Your design may be flawed with conflicting requirements for small size, MTBF, low ESr,,high C

Normally holdup time for C is 1 or 2 cycles up to 20 cycles for low ripple V. Since your switching time is presumeably short but the load is DC to low f, you must examine the ESR and C and leakage time constants in the design to determine what range of parallel cap types are required. Each dielectric type has effective time constants which may be bias sensitive in high k ceramics , so they must be shunted with insensitive plastic types. By this I mean the series charge C*ESR=T and C*Rleak and compare these to your spectral currents, which for a simple buck include at least 5 harmonics of the pulse rate.

I believe your test methods are inaccurate because C is defined by a low current sine over a DC bias and you are not testing this way as all good LRC meters do for standarization. . For example low ESR e-caps range from 1-10 us and are much higher C density than platic, but for high frequency, plastic caps have lower ESR and are non-inductive but smaller C so since impedance at say 100kHz is crucial, you need a holdup at 2 Hz and a low loss at 100kHz, which can be derived by these Time constants, or alternatively converted from 60Hz dissipation factors.

REVIEW the choices https://product.tdk.com/info/en/products/capacitor/ceramic/mlcc/productguide/index.html
REVIEW my comments.
Provide links to your cap choices and later list ALL your design requirements in order if MUST Have and NICE TO HAVE.. for MTBF, space, spectral current, Zc(f). Then derating factors for aging and environmental stress factors including bias.
There may be a solution with a parallel plastic cap (which is the closest to an ideal cap) or not, depending on above.

There are certainly other ways to examine this, like ripple spectrum current and RMS current, or ESR ratios of source impedance to storage ESR to Switch RdsOn to load I(f) where Z(f)*I(f)= V(f) ripple, but I prefer this way, for now.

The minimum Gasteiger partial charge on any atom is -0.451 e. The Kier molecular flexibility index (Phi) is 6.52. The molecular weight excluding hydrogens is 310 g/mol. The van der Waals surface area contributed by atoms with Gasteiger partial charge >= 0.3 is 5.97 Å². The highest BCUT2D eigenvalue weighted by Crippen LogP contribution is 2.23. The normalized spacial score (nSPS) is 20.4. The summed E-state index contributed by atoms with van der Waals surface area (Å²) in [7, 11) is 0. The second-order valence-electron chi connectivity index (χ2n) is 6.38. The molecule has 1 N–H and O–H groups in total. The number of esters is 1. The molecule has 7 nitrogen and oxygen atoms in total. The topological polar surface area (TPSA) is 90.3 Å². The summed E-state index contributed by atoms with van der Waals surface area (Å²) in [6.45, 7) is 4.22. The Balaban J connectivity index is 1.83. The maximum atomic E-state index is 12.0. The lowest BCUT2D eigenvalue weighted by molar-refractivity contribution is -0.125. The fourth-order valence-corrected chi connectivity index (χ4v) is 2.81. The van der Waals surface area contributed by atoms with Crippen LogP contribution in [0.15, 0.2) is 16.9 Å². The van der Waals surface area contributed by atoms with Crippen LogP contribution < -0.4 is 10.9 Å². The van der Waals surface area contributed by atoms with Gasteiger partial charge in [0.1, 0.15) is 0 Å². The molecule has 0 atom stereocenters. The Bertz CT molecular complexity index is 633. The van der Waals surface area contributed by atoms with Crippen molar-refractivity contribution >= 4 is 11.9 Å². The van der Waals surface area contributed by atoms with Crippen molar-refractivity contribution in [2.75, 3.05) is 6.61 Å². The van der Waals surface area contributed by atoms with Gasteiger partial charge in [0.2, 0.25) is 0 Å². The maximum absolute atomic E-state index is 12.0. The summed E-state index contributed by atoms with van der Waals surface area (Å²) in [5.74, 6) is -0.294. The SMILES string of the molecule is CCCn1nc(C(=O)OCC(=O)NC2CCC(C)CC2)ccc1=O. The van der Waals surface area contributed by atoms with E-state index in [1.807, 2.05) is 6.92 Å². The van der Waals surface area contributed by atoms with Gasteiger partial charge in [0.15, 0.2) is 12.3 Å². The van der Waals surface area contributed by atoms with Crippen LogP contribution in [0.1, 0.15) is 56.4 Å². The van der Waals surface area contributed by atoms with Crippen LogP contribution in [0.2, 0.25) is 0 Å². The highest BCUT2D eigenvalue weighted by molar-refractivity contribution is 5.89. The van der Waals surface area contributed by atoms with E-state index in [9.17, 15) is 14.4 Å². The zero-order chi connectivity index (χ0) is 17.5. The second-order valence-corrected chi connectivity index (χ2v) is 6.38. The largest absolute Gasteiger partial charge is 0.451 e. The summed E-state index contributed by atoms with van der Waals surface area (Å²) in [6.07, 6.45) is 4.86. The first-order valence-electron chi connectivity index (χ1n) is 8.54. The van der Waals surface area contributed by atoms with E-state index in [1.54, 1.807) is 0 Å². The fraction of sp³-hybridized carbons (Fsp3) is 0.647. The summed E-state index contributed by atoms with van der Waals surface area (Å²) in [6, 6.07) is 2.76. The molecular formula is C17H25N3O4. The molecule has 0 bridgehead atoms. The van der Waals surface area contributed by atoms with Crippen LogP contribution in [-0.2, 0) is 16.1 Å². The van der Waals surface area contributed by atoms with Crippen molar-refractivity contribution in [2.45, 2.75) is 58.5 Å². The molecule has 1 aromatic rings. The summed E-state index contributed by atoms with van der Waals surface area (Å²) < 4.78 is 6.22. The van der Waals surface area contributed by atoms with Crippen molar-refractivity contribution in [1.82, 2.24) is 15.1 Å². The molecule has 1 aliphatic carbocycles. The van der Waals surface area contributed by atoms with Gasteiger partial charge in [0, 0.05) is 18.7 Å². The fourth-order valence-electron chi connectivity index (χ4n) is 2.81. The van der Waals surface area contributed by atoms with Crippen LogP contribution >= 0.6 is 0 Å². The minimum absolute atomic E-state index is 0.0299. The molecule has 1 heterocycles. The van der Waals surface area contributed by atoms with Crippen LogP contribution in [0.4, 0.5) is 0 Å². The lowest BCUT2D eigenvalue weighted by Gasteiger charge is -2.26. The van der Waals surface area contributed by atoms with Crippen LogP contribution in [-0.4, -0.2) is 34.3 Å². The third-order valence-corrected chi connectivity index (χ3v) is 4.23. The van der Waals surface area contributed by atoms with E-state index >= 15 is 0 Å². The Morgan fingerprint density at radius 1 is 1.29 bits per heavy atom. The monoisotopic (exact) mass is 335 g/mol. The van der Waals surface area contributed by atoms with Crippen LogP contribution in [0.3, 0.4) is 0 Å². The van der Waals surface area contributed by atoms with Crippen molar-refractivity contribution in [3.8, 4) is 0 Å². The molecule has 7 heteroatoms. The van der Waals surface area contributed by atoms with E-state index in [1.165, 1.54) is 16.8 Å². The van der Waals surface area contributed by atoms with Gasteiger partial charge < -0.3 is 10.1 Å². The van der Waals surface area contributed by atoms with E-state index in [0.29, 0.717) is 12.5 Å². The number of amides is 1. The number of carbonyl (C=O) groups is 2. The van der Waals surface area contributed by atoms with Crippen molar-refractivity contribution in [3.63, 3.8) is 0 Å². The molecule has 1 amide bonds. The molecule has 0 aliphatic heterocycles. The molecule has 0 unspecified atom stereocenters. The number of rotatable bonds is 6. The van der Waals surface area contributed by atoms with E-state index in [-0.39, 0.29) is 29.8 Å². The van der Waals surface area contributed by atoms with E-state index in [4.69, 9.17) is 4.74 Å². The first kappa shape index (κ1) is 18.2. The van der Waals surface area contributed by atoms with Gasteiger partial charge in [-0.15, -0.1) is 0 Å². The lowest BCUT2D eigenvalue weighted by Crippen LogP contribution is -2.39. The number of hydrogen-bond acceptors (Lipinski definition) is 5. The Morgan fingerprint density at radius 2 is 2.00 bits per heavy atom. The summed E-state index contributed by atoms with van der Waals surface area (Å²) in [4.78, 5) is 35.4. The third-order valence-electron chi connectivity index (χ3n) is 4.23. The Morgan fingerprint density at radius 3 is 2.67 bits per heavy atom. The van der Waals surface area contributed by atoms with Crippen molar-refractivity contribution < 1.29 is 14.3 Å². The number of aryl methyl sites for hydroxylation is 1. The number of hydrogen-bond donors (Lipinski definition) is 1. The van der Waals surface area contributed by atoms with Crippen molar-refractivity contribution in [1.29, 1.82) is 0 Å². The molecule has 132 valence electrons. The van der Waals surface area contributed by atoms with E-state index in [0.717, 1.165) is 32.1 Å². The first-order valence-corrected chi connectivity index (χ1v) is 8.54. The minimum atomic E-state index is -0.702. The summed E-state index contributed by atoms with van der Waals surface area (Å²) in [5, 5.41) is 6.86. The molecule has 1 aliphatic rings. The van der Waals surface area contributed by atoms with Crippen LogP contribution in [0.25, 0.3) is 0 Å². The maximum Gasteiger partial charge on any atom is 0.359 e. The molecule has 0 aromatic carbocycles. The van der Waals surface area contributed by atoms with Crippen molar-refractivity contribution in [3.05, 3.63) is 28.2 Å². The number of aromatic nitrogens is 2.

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ACharnley

Member
H Tony, most of that... whoosh!

I have however found the problem, despite my multimeter indicating 47-52uF (which may or not be correct, but two suppliers in China indicate they read 75-80uF) it is actually heat that is destroying them. I was soldering on wires using a low heat on my solder station and it kills them. Any heat kills them in fact.
 

Tony Stewart

Well-Known Member
Most Helpful Member
perhaps the request to provide link to datasheet didnt go over your head and the need for plastic in parallel.. sorry but this is basically Ohm's law applied using ESR and Z(f) as a function of f.

Datasheets will have a thermal profile. For SMT, it is often 3 sec max at liquidus phase of solder using 5 seconds max for solder iron contact time, pref. 3 sec. If you took longer, then you need to hone your solder methods.

They wont tell you this hand soldering method, because SMD caps need a preheat and smooth thermal profile. Hand soldering SMD caps should not take more than 3-5 seconds,
 
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ACharnley

Member
Well I have a real problem here. To be stable it needs 15 of these so called 100uF ceramics (although they do seem easily damaged by heat and I can only try my best there).

Or 1 x 330uF electrolytic, which wont fit in the case. Looking at Tanalium SMD's...

ESR limitation? The ceramics are X7R. The MP2307 recommends X7R on the input to control ripple. Can't find anything in the datasheet on ESR other than it states it as being low. http://www.farnell.com/datasheets/1913358.pdf
 
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ACharnley

Member